Free Access
Volume 559, November 2013
Article Number L4
Number of page(s) 5
Section Letters
Published online 01 November 2013

Online material

Appendix A: Cross-season and -instrument data

Using data from four different instruments over about a decade to detect subtle effects might be problematic in terms of stability and cross-instrumental effects. All are echelle spectrographs; HARPS, FEROS, and HEROS are attached by fiber-link, while UVES is mounted on a gravity invariant Nasmyth platform. The three ESO instruments are monitored and partly thermally controlled for stability. All spectra were used in the heliocentric reference frame. The pixel sampling of the spectra is from 0.1 Å (HEROS) over 0.03 Å (FEROS) down to about 0.01 Å (UVES and HARPS). This is much smaller than the width of the observed variations, which are several tens of km s-1 even for the most narrow ones, the high-velocity “dents”. The observed line depths differ by almost 2% of the continuum, at a typical S/N of the average spectra of about 1000. The observed effect is not systematically different between FEROS−FEROS and OTHER−FEROS comparisons.

Since the variations are very oversampled and have a consistent appearance and evolution through all data sets, regardless of the instrument, a cross-instrumental/stability effect can be excluded.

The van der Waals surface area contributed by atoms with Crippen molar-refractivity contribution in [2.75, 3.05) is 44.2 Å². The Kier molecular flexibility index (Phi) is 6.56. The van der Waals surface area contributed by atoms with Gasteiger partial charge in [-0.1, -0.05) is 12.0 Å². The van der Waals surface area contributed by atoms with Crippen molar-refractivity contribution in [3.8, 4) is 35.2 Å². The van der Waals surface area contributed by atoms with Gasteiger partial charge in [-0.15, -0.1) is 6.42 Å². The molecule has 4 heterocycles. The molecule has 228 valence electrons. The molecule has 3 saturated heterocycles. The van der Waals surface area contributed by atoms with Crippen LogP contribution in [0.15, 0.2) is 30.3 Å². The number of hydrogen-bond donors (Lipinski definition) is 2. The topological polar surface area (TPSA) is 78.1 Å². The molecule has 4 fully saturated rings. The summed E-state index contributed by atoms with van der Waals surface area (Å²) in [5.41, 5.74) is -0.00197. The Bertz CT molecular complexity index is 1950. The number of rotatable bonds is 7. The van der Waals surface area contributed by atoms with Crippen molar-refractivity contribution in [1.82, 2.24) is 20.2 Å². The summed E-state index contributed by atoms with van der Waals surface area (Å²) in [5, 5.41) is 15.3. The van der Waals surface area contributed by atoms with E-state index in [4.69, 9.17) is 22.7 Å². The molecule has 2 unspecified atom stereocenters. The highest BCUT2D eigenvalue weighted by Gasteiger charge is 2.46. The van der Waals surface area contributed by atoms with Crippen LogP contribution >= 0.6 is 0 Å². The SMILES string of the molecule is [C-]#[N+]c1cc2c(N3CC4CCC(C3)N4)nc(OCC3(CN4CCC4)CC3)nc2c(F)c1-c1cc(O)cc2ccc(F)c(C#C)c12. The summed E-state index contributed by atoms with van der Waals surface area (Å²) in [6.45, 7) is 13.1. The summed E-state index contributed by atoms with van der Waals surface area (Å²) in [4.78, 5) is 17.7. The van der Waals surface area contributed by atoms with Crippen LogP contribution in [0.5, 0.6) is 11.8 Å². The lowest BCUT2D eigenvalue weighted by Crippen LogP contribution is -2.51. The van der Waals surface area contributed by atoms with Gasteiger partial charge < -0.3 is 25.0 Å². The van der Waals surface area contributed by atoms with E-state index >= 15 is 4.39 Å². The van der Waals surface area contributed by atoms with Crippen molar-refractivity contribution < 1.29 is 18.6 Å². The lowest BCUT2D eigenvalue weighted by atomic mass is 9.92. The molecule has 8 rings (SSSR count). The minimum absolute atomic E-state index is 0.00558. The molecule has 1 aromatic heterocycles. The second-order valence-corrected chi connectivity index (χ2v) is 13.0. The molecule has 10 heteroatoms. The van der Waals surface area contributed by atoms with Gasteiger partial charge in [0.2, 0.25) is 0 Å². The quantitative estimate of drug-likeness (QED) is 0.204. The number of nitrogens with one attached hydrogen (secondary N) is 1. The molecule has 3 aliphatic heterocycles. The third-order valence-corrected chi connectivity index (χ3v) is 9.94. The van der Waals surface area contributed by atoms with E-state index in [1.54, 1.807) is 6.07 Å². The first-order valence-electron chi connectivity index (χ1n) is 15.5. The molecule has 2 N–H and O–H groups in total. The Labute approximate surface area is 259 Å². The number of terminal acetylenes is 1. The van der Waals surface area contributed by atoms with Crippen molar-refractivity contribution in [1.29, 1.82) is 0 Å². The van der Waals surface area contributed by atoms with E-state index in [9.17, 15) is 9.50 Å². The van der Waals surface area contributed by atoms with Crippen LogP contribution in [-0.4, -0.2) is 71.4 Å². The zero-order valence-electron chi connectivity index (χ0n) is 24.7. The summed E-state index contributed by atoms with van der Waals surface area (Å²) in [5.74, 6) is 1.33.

Appendix B: The Hα difference spectra

To allow an assessment of the circumstellar disk strength independent of the Hα equivalent width, the seasonal Hα profiles are shown in Fig. B.1 in a similar format to the one given by Vinicius et al. (2006) in their Fig. 12. In a shell star, the net effect of a

weakly developed disk on the overall Hα equivalent width can vanish if, as happened in Achernar in 2001, the contributions from line emission and shell absorption just cancel one another out. Note as well the unusual Balmer-line CQE seen in the FEROS 2001 and somewhat more strongly in UVES 2004 data.

Appendix C: The gravity darkening parameter

In the proof-of-concept model, a gravity-darkening value of β = 0.25 was used, even though lower values of β are typically derived observationally. We note that β = 0.2 was adopted by Domiciano de Souza et al. (2012), though not derived. The model we use can compute spectra for different values of β, but the current formalism for computing the corresponding stellar parameters, in particular Teff and L, has been derived with a fixed β = 0.25. For this reason, modeling with a fixed Teff is only possible with β = 0.25, a shortcoming that will be overcome in a more detailed dedicated work. To demonstrate that the effect does not vanish for a different β, we show models computed with constant Tpole instead, for β = 0.20 (Fig. C.1). Compared to the models shown in Fig. 4, the “dents” are unaltered in Ca ii3933 and the Si ii lines, and slightly less pronounced in He i lines, but still clearly present in He i 3927, 4009, 4121, 4144. The most significant difference is that the Balmer line wings are no longer reproduced (and Balmer lines are generally stronger), which, however, is an effect dominated by keeping Tpole fixed rather than Teff, and otherwise unrelated to the value of β.

thumbnail Fig. B.1

Hα difference profiles with respect to FEROS 2000 for all observing seasons. Telluric lines were not corrected for.

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thumbnail Fig. C.1

Same as Fig. 4, with models computed for a fixed Tpole = 16   900 K and β = 0.20.

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© ESO, 2013

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